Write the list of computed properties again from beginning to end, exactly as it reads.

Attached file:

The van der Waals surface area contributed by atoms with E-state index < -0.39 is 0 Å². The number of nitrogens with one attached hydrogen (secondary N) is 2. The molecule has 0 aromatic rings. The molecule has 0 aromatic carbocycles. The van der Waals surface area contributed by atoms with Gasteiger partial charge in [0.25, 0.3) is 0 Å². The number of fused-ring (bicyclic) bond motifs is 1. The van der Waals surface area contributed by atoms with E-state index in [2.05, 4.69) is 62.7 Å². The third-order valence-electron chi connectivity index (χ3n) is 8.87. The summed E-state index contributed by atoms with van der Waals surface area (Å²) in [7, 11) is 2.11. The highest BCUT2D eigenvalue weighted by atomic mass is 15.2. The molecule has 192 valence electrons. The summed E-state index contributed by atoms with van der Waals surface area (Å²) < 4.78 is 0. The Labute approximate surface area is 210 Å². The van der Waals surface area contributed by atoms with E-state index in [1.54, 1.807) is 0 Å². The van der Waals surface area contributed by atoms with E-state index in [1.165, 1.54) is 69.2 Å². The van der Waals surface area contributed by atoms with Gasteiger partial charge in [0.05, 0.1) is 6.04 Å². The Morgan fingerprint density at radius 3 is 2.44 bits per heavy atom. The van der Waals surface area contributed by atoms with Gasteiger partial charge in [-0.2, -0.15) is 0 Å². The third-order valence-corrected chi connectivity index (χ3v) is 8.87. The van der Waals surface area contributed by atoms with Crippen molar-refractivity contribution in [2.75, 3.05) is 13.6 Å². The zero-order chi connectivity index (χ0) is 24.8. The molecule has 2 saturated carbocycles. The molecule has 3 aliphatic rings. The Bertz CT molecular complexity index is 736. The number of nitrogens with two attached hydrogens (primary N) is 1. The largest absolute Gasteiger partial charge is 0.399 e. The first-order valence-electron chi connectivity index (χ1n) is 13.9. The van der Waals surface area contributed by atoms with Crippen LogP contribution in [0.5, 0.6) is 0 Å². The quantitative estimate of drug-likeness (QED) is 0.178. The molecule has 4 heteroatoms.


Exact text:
The van der Waals surface area contributed by atoms with E-state index < -0.39 is 0 Å². The number of nitrogens with one attached hydrogen (secondary N) is 2. The molecule has 0 aromatic rings. The molecule has 0 aromatic carbocycles. The van der Waals surface area contributed by atoms with Gasteiger partial charge in [0.25, 0.3) is 0 Å². The number of fused-ring (bicyclic) bond motifs is 1. The van der Waals surface area contributed by atoms with E-state index in [2.05, 4.69) is 62.7 Å². The third-order valence-electron chi connectivity index (χ3n) is 8.87. The summed E-state index contributed by atoms with van der Waals surface area (Å²) in [7, 11) is 2.11. The highest BCUT2D eigenvalue weighted by atomic mass is 15.2. The molecule has 192 valence electrons. The summed E-state index contributed by atoms with van der Waals surface area (Å²) < 4.78 is 0. The Labute approximate surface area is 210 Å². The van der Waals surface area contributed by atoms with E-state index in [1.54, 1.807) is 0 Å². The van der Waals surface area contributed by atoms with E-state index in [1.165, 1.54) is 69.2 Å². The van der Waals surface area contributed by atoms with Gasteiger partial charge in [0.05, 0.1) is 6.04 Å². The Morgan fingerprint density at radius 3 is 2.44 bits per heavy atom. The van der Waals surface area contributed by atoms with Gasteiger partial charge in [-0.2, -0.15) is 0 Å². The third-order valence-corrected chi connectivity index (χ3v) is 8.87. The van der Waals surface area contributed by atoms with Crippen molar-refractivity contribution in [2.75, 3.05) is 13.6 Å². The zero-order chi connectivity index (χ0) is 24.8. The molecule has 2 saturated carbocycles. The molecule has 3 aliphatic rings. The Bertz CT molecular complexity index is 736. The number of nitrogens with two attached hydrogens (primary N) is 1. The largest absolute Gasteiger partial charge is 0.399 e. The first-order valence-electron chi connectivity index (χ1n) is 13.9. The van der Waals surface area contributed by atoms with Crippen LogP contribution in [0.5, 0.6) is 0 Å². The quantitative estimate of drug-likeness (QED) is 0.178. The molecule has 4 heteroatoms.